Ontario Making Criminal Justice System Faster and Fairer


Ontario is taking steps to improve the province’s criminal justice system to make it faster and fairer.

The government’s plan to reduce time-to-trial and improve the bail system will enhance public safety by speeding up the resolution of criminal cases and making more supports and supervision available to vulnerable, low-risk individuals who come in contact with the law.

The plan includes:

Appointing 13 more judges to the Ontario Court of Justice, as well as adding 32 assistant Crown attorneys, 16 duty counsel, and 26 court staff to ensure faster justice.
Provincewide expansion and enhancement of the province’s existing Bail Verification and Supervision Program to help facilitate the successful release on bail of low-risk accused pending trial, by making the program available at a number of weekend court locations and extending eligibility to allow more vulnerable people to be served across the province.
Launching an innovative new “bail beds” program to provide safe, supervised housing for low-risk individuals in five Ontario communities.
Making duty counsel available at six correctional facilities across the province to allow for more effective bail hearings.
Developing a new, culturally-responsive program to provide supports to Indigenous people going through the bail and remand process.
In addition, the Attorney General has appointed three prominent legal experts — former chief justice Brian Lennox, former deputy attorney general Murray Segal, and deputy Crown attorney Lori Montague — to provide advice on modernizing Crown policies on bail, for example, providing advice on the use of sureties and bail conditions.

Improving Ontario’s criminal justice system is part of the government’s plan to create jobs, keep communities safe and help people in their everyday lives.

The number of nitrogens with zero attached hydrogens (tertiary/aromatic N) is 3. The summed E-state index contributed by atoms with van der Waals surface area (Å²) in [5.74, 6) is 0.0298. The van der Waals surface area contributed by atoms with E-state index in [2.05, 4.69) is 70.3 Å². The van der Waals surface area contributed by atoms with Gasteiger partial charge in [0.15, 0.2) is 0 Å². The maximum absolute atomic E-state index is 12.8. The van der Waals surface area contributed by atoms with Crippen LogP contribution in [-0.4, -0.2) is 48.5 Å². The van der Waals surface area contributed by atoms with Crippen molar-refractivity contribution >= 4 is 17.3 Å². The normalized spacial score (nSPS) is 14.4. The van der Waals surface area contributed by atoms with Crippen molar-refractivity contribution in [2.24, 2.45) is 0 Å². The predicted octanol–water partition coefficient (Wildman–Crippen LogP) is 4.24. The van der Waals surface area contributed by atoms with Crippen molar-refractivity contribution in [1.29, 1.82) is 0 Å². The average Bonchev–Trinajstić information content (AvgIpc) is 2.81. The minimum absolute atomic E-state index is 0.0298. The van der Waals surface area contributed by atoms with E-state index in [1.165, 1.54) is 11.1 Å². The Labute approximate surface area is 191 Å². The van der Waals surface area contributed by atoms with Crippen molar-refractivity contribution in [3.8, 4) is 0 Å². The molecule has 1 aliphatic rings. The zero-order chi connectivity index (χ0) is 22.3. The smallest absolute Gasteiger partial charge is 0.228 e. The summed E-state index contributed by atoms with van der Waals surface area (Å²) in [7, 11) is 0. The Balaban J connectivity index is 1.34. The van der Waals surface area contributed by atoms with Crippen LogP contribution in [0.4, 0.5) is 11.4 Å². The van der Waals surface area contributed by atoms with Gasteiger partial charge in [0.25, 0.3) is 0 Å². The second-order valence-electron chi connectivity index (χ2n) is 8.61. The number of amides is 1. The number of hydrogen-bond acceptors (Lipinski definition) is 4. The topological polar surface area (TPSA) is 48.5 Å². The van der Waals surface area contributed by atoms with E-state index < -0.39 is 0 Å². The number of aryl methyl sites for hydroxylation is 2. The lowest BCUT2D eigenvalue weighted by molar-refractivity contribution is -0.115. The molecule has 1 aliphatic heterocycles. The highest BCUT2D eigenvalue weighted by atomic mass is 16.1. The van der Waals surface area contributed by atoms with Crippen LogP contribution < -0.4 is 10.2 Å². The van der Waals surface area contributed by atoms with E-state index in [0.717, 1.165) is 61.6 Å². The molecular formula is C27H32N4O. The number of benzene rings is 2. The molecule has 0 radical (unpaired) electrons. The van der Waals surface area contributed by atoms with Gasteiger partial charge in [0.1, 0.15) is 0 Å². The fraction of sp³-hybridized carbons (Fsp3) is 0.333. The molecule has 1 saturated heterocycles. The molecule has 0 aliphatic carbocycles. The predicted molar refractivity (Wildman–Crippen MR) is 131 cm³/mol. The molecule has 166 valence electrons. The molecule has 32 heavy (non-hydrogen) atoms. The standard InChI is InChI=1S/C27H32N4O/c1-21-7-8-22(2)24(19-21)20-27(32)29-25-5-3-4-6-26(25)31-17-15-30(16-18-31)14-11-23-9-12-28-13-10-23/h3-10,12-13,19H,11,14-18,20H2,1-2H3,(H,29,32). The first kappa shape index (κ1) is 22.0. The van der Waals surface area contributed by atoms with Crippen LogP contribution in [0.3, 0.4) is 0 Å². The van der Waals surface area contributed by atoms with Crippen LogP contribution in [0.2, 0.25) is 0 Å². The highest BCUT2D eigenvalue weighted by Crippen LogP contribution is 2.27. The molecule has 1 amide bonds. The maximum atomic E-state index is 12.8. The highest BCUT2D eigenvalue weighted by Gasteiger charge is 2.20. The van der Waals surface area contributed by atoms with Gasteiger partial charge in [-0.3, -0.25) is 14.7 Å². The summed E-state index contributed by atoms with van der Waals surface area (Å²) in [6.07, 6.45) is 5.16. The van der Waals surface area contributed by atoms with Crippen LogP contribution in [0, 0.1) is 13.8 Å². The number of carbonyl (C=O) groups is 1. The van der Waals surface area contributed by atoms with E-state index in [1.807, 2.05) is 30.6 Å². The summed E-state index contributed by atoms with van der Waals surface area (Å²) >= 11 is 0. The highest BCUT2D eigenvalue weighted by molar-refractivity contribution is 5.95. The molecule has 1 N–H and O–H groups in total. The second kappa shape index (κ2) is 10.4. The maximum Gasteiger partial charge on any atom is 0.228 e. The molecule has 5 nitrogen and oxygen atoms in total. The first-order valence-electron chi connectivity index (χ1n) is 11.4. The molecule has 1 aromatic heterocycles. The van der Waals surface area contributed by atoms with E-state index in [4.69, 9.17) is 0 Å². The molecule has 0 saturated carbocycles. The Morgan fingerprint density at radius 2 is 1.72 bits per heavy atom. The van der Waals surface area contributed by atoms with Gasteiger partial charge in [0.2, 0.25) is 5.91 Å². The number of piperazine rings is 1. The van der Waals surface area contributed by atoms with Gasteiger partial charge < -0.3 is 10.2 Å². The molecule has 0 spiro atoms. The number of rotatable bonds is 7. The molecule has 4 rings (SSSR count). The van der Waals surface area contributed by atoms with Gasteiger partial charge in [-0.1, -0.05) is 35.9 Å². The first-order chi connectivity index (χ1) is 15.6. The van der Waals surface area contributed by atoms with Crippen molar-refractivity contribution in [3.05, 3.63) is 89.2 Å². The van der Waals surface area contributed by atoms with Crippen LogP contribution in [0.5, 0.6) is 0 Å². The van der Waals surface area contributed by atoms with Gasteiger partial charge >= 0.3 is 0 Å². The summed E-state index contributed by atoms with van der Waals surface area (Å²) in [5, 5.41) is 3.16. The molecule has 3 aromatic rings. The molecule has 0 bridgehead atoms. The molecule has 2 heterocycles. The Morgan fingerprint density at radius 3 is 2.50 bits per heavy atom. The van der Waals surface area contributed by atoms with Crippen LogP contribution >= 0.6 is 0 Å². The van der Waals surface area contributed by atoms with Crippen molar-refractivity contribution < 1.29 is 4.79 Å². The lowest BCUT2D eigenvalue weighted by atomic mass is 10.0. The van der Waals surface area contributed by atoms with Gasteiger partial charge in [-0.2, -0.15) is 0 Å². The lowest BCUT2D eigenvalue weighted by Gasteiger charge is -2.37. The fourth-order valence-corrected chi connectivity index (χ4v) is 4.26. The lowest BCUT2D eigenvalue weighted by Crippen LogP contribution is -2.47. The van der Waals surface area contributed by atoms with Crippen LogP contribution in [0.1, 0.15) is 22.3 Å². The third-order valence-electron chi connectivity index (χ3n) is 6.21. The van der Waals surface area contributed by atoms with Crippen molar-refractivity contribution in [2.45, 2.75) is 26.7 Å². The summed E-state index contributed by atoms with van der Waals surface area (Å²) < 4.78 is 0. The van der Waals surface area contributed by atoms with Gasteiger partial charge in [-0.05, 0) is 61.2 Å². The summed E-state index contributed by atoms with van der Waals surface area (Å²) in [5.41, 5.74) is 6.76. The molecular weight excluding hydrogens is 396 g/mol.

Quick Facts

The Canadian Charter of Rights and Freedoms requires that criminal trials take place within a reasonable amount of time. In cases where this time has been exceeded, the judge may choose to “stay” the charges and the case would not proceed to trial.
Over the coming months, Ontario will work with the federal government to recommend changes to the Criminal Code that would increase the effectiveness and efficiency of the criminal court process in Ontario and across Canada.
In its decision in R. v. Jordan, the Supreme Court of Canada set time limits for the completion of criminal cases, where there are no exceptional circumstances: 18 months for cases in the Ontario Court of Justice and 30 months for cases in the Superior Court of Justice.
The decision to grant or deny bail is complex and based on the specifics of each individual case. When considering whether to recommend bail, the key factors considered by the Crown are public safety (especially for victims), attendance in court, the rights of the accused, and public confidence in the administration of justice.
In 2015, in about 80 per cent of cases, the accused were either released by police or later released on bail.
Background Information

About Ontario’s Plan for Faster, Fairer Criminal Justice
Additional Resources

Learn more about going to criminal court in Ontario.